Donald Trump has named Phillip Goldberg, an arch-interventionist U.S. diplomat and acolyte of the “regime change” dogma of hedge fund mogul George Soros, as the interim chargé d’affaires of the U.S. embassy in Cuba. Goldberg’s task will be to initiate Soros-inspired themed street demonstrations in Cuba when Cuban President Raul Castro steps down on April 19 of this year.
Goldberg will replace Lawrence Gumbier, who has served as chargé since last October.
Goldberg [pictured, left] is not liked in Latin America. As ambassador to Bolivia, Goldberg’s involvement in Bolivia’s domestic politics earned him an expulsion in 2008 by the government of President Evo Morales. Goldberg also served as the chief of the U.S. mission in Kosovo, a Mafia-run state that would not have been created and thrived had it not been for the efforts and influence of Soros over European Union and U.S. State Department policies during the administrations of George W. Bush and Barack Obama.
Goldberg, a former assistant secretary of state for intelligence and research, is an integral member of the U.S. intelligence bureaucracy and a “deep state” functionary of the highest order. Goldberg’s placement in Cuba by Trump is yet another indication that Trump’s rhetoric about his combating the “deep state” is pure political rhetoric having no basis in fact.
Cuban-American Senators Marco Rubio (R-FL) and Robert Menendez (D-NJ) have blocked the appointment of a full U.S. ambassador to Havana. President Obama nominated Cuba expert and diplomat Jeffrey DeLaurentis as ambassador but his nomination died in the Senate.
While in La Paz, Goldberg ran a major Central Intelligence Agency espionage operation out of the embassy. Before Goldberg, himself, was expelled from Bolivia in 2008, assistant regional security officer at the U.S. embassy, Vince Cooper, was declared persona non grata by the Bolivian government and charged with espionage. Cooper had attempted to enlist U.S. Peace Corps volunteers and at least one Fulbright scholar in Bolivia to spy on Cuban and Venezuelan nationals in the country. One Fulbright scholar approached by Cooper, John Alexander van Shaick, blew the whistle on the espionage operation.
Goldberg supported secessionist movements in the energy resource-rich states of Santa Cruz, Beni, Pando, Cochabamba, and Tarija. Goldberg’s activities, supported by the CIA station in La Paz and U.S. Special Forces in the country, sought to break away 35 percent of Bolivia’s population to weaken Morales’s government. Goldberg also supported the “Santa Cruz Autonomy Statute,” which tried to withhold two-thirds of Santa Cruz’s tax revenues from Morales’s government and establish an autonomous state-wide police force.
Goldberg was also reportedly a part of a CIA terrorist operation in Bolivia that blew up a gas pipeline from Bolivia to Sao Paulo, Brazil. The severing of the pipeline cut Bolivia’s natural gas output to Brazil by 10 percent. Other Goldberg activities included coordinating anti-Morales actions by the right-wing governors of Santa Cruz, Pando, Beni, and Tarija. Opposition groups funded by the United States took over government buildings in the four states. The opposition also cut the gas flow to Brazil and Argentina by taking over gas installations.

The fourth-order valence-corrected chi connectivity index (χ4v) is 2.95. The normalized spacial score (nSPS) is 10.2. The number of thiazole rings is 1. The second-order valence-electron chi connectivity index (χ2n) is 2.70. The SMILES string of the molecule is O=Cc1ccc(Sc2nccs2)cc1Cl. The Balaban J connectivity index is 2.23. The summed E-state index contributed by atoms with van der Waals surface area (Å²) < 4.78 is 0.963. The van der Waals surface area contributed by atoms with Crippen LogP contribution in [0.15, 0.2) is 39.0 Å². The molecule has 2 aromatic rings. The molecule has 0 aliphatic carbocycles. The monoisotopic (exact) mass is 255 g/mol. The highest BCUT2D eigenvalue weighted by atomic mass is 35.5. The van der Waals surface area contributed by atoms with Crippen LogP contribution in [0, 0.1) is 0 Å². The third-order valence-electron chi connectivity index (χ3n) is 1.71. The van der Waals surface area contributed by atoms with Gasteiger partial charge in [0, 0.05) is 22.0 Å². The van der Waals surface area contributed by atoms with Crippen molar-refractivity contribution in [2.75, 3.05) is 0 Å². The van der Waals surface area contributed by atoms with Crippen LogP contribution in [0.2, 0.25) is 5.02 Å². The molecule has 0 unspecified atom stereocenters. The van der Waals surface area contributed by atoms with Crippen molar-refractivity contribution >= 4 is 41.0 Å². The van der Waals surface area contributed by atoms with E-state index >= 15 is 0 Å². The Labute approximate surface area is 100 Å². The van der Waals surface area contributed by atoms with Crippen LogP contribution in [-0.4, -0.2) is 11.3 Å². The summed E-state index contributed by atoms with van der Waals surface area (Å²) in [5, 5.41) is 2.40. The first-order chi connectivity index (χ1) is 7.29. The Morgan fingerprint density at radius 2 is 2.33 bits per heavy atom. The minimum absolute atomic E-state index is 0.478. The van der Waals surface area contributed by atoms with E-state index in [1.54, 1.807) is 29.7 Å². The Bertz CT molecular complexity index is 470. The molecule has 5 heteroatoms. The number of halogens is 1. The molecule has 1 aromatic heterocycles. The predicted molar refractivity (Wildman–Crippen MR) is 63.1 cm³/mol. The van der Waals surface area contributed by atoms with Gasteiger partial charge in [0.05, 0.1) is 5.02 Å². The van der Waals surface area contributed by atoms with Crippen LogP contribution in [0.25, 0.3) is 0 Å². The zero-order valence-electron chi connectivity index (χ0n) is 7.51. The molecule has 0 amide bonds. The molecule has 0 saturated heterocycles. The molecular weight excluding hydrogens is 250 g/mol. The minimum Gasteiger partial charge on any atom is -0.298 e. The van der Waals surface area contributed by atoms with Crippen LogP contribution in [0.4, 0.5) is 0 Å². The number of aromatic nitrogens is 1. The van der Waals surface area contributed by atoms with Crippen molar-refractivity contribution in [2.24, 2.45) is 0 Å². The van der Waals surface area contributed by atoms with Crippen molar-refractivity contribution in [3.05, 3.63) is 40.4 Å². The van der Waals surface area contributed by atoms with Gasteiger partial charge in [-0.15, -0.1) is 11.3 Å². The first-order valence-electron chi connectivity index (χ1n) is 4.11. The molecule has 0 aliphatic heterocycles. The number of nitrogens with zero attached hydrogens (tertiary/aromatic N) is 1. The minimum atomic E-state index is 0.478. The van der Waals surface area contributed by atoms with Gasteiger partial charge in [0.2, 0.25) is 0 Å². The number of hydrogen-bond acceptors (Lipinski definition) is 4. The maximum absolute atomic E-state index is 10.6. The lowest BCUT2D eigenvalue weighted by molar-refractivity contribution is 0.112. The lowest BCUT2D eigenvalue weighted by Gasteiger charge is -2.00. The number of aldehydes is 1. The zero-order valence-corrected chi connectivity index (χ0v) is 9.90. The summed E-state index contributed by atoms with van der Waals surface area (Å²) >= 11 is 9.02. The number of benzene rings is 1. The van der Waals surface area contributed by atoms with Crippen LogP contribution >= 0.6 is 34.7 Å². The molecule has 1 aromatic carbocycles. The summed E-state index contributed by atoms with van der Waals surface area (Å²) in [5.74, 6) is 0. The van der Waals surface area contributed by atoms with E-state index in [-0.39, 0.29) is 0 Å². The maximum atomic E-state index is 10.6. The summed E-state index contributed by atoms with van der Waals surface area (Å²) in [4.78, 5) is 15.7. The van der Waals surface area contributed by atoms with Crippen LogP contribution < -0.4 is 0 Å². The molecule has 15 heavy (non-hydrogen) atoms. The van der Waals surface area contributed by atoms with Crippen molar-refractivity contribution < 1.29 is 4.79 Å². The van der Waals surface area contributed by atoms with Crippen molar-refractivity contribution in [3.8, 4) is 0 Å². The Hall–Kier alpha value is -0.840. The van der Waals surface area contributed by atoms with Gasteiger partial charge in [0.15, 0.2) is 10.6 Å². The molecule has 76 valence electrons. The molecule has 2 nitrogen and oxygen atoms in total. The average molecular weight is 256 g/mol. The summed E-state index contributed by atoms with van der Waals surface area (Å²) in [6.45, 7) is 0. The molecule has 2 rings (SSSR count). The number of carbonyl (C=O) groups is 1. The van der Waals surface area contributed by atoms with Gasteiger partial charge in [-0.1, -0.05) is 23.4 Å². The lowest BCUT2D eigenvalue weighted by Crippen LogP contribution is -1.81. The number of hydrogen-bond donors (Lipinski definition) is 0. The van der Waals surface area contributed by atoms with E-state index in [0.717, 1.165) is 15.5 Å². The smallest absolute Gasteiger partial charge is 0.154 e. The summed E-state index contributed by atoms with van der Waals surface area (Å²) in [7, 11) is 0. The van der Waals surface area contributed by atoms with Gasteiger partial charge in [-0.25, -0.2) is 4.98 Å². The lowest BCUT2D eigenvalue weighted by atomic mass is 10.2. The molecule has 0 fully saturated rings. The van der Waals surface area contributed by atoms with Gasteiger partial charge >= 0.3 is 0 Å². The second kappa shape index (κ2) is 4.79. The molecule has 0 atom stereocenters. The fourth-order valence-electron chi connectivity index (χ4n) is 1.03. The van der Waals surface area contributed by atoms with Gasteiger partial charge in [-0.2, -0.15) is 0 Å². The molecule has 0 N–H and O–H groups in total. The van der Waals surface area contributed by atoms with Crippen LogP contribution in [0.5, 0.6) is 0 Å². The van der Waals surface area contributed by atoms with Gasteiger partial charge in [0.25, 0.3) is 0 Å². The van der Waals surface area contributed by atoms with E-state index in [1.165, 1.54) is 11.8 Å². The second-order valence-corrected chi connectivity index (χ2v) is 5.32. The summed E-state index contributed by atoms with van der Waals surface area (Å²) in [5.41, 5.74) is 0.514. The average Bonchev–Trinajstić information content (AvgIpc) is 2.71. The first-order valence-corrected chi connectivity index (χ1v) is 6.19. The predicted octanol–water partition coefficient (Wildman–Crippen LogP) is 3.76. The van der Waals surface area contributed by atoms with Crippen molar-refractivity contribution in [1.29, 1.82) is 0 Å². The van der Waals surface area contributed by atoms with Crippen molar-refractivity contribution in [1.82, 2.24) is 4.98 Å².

Goldberg’s actions left Morales no choice but to expel him from Bolivia in 2008. In solidarity with Morales, Venezuelan President Hugo Chavez also expelled the U.S. ambassador in Caracas and Nicaragua’s president, Daniel Ortega, sent the U.S. ambassador in Managua packing. In expelling ambassador Patrick Duddy, Chavez said, “Yankees, go to hell,” adding that the United States was “full of shit.”
As U.S. ambassador to the Philippines, Goldberg immediately involved himself in that nation’s 2016 presidential election. Goldberg endorsed and assisted the campaign opponents of the eventual victor, Rodrigo Duterte. In August 2016, irritated by Goldberg’s election meddling, Duterte called Goldberg a “‘bakla’ son-of-a-bitch.” Bakla is Tagalog for gay.
In dispatching Goldberg as his “man in Havana,” Trump has left no doubt that he expects the U.S. diplomat to stir up political violence and disruption in Cuba after Castro’s resignation in April. Trump’s Cuba policy, which foresees Trump and Scion hotel properties edging out Marriott, Hilton, Sheraton, Sofitel, and other chains in a country governed in a post-Castro era by returning right-wing Cubans from south Florida, is as obvious as Goldberg’s jaded diplomatic resumé. Goldberg also represents Trump’s growing neo-conservative contingent, which includes ambassador to the United Nations Nikki Haley and ambassador to Israel David Friedman, within key ranks in the State Department.
Previously published in the Wayne Madsen Report.
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Wayne Madsen is a Washington, DC-based investigative journalist and nationally-distributed columnist. He is the editor and publisher of the Wayne Madsen Report (subscription required).